Chapter 14. Multidimensional crop improvement by ILRI and partners: drivers, approaches, achievements, and impact
Livestock provides food and income for almost 1.3 billion people across the world. Grazing has long been a principal source of feed in much of South Asia and in sub-Saharan Africa. Due to population pressure, land degradation and conversion from grazing to arable land, grazing areas have contracted, resulting in feed shortages. The conversion of grazing land is likely to be aggravated by climate change (Blümmel et al., 2015b). The increasing demand for animal-sourced food is another factor in putting pressure on feed from all sources (Blümmel et al., 2017).
Feed supply and demand scenarios for South Asia and sub-Saharan Africa have shown that crop residues (CRs) such as straws, stover and haulms commonly provide 50–70% of the feed resources in smallholder systems (Blümmel et al., 2014b; Duncan et al., 2016). In the highlands of Ethiopia, cereal CRs have emerged as the main components of the livestock diet but are generally poor in their nutritive value with a low crude protein content (4%) and digestible organic matter (less than 50%).
Lignocellulosic biomass from forest, agricultural waste and CRs is the most abundant renewable biomass on earth with a total production estimated to range from about 10 billion to 50 billion t (Sanchez and Cardena, 2008). About 3.8 billion t are contributed by CRs, with cereals contributing 74%, sugar crops 10%, legumes 8%, tubers 5% and oil crops 3% (Lal, 2005). Considering the quantities of CRs available and the high nutritive quality of its basic constituents – hexose and pentose sugars – attempts to improve CR biomass for fodder began a century ago (Fingerling and Schmidt, 1919; Beckmann, 1921).These and later attempts to improve CR biomass included chemical, physical and biological treatments. Chemical treatments, particularly the use of hydrolytic agents such as sodium hydroxide and ammonia (Jackson, 1977; Owen and Jayasuriya, 1989), received significant research attention. However, little uptake of chemical treatments was observed, despite efforts by the international research and development communities, and investments into chemical straw treatments have declined since (Owen and Jayasuriya, 1989).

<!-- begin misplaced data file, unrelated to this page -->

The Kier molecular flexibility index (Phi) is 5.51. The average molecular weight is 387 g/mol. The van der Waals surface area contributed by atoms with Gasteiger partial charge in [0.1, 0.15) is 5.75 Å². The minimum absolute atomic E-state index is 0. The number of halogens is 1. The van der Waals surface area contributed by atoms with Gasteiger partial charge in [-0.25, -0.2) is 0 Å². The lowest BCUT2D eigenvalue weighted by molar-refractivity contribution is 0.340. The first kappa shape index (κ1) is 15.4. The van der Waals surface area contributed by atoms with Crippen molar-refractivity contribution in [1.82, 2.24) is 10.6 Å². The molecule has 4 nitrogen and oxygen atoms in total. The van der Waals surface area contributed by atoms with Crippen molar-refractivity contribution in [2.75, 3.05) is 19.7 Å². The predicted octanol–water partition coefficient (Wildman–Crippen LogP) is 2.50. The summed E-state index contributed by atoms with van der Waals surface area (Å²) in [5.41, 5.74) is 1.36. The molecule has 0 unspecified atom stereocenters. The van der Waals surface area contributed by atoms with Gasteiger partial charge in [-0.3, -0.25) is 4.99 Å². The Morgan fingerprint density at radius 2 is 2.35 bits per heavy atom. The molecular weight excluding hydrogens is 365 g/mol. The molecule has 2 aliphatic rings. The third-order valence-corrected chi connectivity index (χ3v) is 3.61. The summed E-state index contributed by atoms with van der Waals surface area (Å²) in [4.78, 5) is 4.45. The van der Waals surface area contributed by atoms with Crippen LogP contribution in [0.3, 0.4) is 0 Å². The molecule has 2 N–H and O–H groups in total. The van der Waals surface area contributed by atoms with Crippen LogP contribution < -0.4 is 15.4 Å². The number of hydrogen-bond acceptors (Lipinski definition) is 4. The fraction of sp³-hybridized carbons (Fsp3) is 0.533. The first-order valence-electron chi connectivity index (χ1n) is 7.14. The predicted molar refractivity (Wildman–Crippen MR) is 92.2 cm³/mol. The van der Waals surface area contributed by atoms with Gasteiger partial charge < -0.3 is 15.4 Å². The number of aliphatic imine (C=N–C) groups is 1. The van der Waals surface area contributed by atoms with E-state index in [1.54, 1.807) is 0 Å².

The lack of adoption of postharvest treatments of CRs gave way to a new model of improving the fodder value of CRs by selection and plant
breeding (Reed et al., 1988a) and by identifying anti-nutritive factors in crop biomass (Reed et al., 1988b, 1990). In the mid-1990s, the International
Livestock Research Institute (ILRI) and International Crops Research Institute for the Semi-Arid Tropics (ICRISAT) began a joint programme on improvement of grain and CR traits, focusing on sorghum (Sorghum bicolor) and pearl millet (Pennisetum glaucum (L.) R. Br.) in the semi-arid tropics of India.
Ex ante estimates of potential productivity gains from genetic improvement of the digestibility of multidimensional food and fodder crops would produce high rates of economic return in the form of incremental meat, milk and draught power (e.g. Kristjanson and Zerbini, 1999, for pearl millet and sorghum in semi-arid India). Similar work started in West Africa in the 1990s among the International Institute of Tropical Agriculture (IITA), ICRISAT and ILRI, targeting cowpea. This chapter therefore addresses the following questions. What is the extent of cultivardependent variation in CR fodder quality? Can these variations be exploited without detriment to grain yield? Have quality improvements in CRs from plant selection and breeding been achieved? Have such improvements made a field impact on crop and animal productivity?